And what you expected from people who bought "power without price" ?
Seriously, I don't think that games for Atari ST were pirated more than for any other popular computer. If sales were low, that may be because less people was interested for games, and we know that Atari was more used for serious stuff than Amiga. And of course, Amiga was sold better, especially after 1988,
Maybe if SW publishers followed that idea of Jack Tramiel, from first line of this post, sales would be pretty much different. Prices of games were really too high in Germany . 100 DEM for 1 floppy game ? And most of consumers were young people, still going in school, college,
I don't defend piracy. Imagine similar reaction today: "Internet is full of illegal copies of newest games, SW, movies ... Let's shut it down! "
Okay, so you "don't think that games for Atari ST were pirated more than for any other popular computer. " You have your opinion. We had the sales data from numerous publishers that showed that the Atari ST had a massive piracy problem in its user community.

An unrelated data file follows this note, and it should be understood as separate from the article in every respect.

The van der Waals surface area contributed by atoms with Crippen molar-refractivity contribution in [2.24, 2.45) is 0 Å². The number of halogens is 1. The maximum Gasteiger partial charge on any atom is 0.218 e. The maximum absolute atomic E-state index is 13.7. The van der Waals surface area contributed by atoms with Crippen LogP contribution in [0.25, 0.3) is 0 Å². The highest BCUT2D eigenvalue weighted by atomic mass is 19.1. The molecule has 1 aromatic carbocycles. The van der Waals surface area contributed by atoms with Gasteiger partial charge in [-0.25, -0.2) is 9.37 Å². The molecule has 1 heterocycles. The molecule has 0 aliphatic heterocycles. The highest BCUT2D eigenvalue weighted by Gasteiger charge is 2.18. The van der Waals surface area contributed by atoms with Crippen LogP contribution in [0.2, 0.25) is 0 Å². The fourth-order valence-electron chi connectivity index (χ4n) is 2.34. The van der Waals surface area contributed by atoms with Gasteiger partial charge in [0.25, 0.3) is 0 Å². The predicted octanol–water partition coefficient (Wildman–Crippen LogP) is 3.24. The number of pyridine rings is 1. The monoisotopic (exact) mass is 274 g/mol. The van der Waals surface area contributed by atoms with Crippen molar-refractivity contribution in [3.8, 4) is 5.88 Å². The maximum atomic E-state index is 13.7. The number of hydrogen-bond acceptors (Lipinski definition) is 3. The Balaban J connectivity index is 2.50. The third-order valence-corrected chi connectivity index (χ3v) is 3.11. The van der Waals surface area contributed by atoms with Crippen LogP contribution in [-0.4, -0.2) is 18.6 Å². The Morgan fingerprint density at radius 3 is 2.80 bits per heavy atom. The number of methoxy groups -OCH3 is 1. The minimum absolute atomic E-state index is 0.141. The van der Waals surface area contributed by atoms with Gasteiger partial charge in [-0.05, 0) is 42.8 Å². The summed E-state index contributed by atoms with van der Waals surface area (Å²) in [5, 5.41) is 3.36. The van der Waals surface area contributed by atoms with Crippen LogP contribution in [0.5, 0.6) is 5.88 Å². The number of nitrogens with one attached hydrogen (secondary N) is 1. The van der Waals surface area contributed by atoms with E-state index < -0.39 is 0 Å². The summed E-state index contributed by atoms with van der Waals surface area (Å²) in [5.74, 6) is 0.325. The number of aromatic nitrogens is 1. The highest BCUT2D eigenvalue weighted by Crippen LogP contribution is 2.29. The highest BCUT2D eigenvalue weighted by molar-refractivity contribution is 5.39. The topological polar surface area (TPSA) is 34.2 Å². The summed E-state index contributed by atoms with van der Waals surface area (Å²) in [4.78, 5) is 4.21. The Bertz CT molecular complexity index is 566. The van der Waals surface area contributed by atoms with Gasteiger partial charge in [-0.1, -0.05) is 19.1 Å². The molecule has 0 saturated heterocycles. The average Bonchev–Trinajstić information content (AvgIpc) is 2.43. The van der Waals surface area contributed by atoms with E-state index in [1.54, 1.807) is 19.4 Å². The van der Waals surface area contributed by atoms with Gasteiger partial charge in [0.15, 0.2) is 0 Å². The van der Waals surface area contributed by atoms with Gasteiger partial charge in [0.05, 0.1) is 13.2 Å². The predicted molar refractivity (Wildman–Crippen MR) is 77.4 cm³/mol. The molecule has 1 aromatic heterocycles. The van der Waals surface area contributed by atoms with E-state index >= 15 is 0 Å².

But what irritates me more is the attitude that, if games were cheaper, pirates wouldn't steal them. Sorry, I heard that excuse from every pirate since day 1 on my job at EA. It doesn't fly. If you were caught stealing a Porsche, how hard do you think the judge would laugh when your defense is, "Porsches are just too expensive. If they only made them cheap enough for me to afford..."??
Software companies run the same way all other businesses do - they price their products as low as they can to cover their expenses and hopefully make some kind of small profit margin. Truth to tell, most games lose money, and publishers are only sustained by having the rare big hit pay for the losses of 5 other near misses.
What is true is that piracy causes price inflation. More copies pirated means less copies sold, which means companies need to charge more per copy to cover development costs. It's the pirates, not the publishers, who were driving up prices for the legit customers. Do you know of any publishers who succeeded and grew back then with the strategy of, "We will sell games much cheaper than everybody else, so nobody will pirate us any more"?
Almost every publisher I worked for in the 80's (Broderbund, Synapese, Epyx, even Atari) went out of business went out of business because they could not get sufficient sales to make a profit. Worse yet, I saw numerous talented game developers driven out of the business into more mundane work, because piracy cut so badly into their royalty income.
So please, don't even try whining to me that, "Games cost too much. We were justified in pirating it."